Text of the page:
Not long ago, the Social Security Administration (SSA) asked me to testify as part of a series of national forums concerning access to Social Security account information on the agency's Web site. While it was painted in the media as being one fraught with privacy concerns, like most problems, there is more than one side to this issue. Because I follow issues pertaining to access to government information, I often become involved in issues where access and privacy intersect and, often, clash. The publicity concerning access to personally-identifiable Social Security account information on the SSA's Web site is just one in a continuing line of access/privacy issues that need to be addressed as we work out the ground rules for electronic dissemination of sensitive personal or economic information.
The privacy perspective of the issue was laid out in the very balanced testimony of Marc Rotenberg, director of the Electronic Privacy Information Center in Washington, D.C., when he testified before the House Social Security Subcommittee on this issue. As Rotenberg noted, the privacy issues presented here cut in both directions. As a general rule, personal information should not be disclosed to third parties without prior consent. On the other hand, fair information practices include the individual's ability to have access to his or her own personal information for purposes of verifying its accuracy and completeness. Through this access mechanism, government agencies may be assured that information is accurate and up-to-date by receiving input from the person most likely to know.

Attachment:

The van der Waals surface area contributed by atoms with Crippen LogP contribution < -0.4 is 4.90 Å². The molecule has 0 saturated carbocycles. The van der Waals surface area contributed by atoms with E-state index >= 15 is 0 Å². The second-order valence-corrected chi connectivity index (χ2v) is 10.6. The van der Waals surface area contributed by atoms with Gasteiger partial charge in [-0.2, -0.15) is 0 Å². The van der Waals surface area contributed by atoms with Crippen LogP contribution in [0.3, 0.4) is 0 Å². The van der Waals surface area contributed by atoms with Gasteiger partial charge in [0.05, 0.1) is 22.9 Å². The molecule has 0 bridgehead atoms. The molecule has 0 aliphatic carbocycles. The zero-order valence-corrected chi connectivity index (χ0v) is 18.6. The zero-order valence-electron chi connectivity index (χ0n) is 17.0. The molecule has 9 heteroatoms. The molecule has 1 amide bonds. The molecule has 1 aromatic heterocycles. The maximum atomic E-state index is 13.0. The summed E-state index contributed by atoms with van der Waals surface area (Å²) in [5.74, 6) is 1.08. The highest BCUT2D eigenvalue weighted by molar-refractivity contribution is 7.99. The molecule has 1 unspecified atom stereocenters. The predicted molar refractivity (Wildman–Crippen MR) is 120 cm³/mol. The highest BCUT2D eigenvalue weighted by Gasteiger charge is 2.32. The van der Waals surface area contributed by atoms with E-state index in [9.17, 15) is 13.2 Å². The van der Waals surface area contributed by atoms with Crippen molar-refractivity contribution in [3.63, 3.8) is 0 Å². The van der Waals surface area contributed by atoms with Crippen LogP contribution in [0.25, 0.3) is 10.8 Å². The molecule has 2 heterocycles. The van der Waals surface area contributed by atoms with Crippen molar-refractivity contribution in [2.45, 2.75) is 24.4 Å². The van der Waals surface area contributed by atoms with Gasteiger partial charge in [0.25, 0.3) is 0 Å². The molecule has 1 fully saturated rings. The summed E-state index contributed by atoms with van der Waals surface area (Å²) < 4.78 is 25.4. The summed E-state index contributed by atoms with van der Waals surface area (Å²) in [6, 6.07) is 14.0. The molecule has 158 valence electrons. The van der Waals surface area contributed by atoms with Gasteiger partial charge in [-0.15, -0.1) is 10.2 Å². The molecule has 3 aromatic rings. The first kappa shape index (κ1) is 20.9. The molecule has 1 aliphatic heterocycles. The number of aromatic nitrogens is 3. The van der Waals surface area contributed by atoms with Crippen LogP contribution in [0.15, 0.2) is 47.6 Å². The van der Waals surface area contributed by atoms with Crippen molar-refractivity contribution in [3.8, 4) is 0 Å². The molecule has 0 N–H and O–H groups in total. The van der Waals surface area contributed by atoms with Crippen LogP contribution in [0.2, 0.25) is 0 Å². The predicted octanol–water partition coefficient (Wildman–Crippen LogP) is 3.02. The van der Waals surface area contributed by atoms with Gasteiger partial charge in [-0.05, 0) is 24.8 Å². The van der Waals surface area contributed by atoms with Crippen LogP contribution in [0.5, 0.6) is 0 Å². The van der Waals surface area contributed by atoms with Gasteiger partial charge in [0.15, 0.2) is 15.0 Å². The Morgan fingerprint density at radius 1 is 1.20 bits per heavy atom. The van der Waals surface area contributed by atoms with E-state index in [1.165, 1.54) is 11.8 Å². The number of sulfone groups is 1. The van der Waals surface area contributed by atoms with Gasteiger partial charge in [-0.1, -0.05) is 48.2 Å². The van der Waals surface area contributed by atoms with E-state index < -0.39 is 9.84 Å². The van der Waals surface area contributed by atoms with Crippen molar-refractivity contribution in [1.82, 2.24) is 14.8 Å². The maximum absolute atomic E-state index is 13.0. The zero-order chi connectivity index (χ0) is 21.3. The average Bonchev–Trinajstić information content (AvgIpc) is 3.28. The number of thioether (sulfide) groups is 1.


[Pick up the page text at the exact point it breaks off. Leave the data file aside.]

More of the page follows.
Because the privacy dimensions of this debate have been so ably presented and discussed by Rotenberg and others, I want to look somewhat more carefully at the access implications. A bedrock principle of statutes covering access to government information is that a requester should be given access to records unless they fall within one or more specific exemptions.
Under access policies pursued by the Clinton administration, even in those instances where information may be withheld because it meets the definition for protection under a specific exemption, such information should still be disclosed as a matter of discretion unless the agency can articulate a foreseeable harm from disclosure. Of course, it is worth pointing out in the context of this specific incident that agencies have no discretion to disclose personal information that falls within the confines of Exemption 6 or 7(C) of the Freedom of Information Act (FOIA). Exemption 6 protects information whose disclosure would constitute "a clearly unwarranted invasion of personal privacy," while Exemption 7(C) protects law enforcement information where disclosure would constitute "an unwarranted invasion of personal privacy."
In Dept. of Defense vs. FLRA, the Supreme Court made it clear that records falling under either of these categories would be exempt under the Privacy Act. That is because one of the Privacy Act's exceptions to the rule of prior consent is that disclosure is required under the FOIA. The disclosure of a record that falls within the confines of either privacy exemption of the FOIA would not be a required disclosure and, thus, would not be permitted under the law as it currently is interpreted.
While the Social Security Administration's program to allow access to an individual's personal account information is certainly not set up to be administered as if the agency is receiving individual FOIA or Privacy Act requests for the information, some of the same analytical exercises may be useful.
To access advocates like myself,
the disclosure of individual account information should not be restricted solely because of its electronic availability.
At the outset, it is important to be aware of the fear held by access advocates that somehow the technology of electronic access and dissemination will throw up obstacles to access that would not be present if the records were disseminated on paper. To access advocates like myself, the disclosure of individual